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Alright! Things are looking a lot better up here. The humidity has dropped to ~50% and the sky is clear. The TO (Telescope Operator) has checked and the dome is mostly done dripping. Once we're a little more confident in the weather, we may get to open up! That being said, I've only got two, two and a half hours of night remaining...

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The current all-sky camera view; as you can see, there doesn't appear to be too many clouds between me and freedom. However ... those are water droplets all along the camera. It seems like humidity continues to be a problem. The telescope operator is currently checking to see if there's water dripping into the dome.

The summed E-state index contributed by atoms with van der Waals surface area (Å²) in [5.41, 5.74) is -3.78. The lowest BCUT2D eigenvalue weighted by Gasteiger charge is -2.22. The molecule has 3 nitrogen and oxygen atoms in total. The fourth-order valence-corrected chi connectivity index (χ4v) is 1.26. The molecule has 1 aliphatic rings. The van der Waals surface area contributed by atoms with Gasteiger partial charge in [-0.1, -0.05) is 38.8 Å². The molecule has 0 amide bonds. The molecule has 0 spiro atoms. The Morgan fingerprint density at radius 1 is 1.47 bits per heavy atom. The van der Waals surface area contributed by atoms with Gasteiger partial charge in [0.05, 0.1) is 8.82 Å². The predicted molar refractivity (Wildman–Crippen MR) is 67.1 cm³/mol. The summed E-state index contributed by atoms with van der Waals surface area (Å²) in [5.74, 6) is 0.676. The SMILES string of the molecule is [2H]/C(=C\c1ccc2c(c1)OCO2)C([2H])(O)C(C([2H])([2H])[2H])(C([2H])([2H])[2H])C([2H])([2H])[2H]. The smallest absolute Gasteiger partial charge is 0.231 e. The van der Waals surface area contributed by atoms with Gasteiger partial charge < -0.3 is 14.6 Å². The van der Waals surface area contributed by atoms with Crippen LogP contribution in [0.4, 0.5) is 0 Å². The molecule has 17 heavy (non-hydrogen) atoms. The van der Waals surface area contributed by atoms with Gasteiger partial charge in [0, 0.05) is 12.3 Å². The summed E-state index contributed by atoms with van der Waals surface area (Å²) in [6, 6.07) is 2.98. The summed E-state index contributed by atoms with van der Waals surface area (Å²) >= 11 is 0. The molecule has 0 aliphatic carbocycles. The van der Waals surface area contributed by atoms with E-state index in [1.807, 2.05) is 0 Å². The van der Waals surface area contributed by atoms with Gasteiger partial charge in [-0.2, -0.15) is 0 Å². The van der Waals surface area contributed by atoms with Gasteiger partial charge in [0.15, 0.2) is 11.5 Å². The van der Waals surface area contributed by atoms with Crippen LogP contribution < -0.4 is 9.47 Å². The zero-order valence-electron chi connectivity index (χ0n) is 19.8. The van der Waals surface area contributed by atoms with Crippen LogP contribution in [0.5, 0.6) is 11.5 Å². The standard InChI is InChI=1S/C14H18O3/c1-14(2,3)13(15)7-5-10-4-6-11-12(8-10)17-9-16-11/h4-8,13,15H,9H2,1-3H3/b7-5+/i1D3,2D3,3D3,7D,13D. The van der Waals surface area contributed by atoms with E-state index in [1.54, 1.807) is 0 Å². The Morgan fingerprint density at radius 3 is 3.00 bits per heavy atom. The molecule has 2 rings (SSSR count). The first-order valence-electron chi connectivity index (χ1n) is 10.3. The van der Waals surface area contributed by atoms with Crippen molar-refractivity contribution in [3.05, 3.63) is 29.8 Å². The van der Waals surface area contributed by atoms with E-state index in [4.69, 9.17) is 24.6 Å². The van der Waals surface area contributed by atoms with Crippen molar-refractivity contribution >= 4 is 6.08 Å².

But, speaking of humidity, I've made some coffee! Mountain coffee is generally not the best, but, being at home, I can freshly grind and brew up some locally-roasted beans.

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It is at this point that I look to see if works well on the ...

Well, it's getting a little better. Currently, there's still haze out -- compare to an image the same time of night from a few weeks back. They don't open the dome if the humidity is too high, and they don't open the dome if there are clouds overhead, and they DEFINITELY don't open the dome when there's fog. So, even if we can get this nonsense out of here, there's no telling when or if the dome is going to open tonight.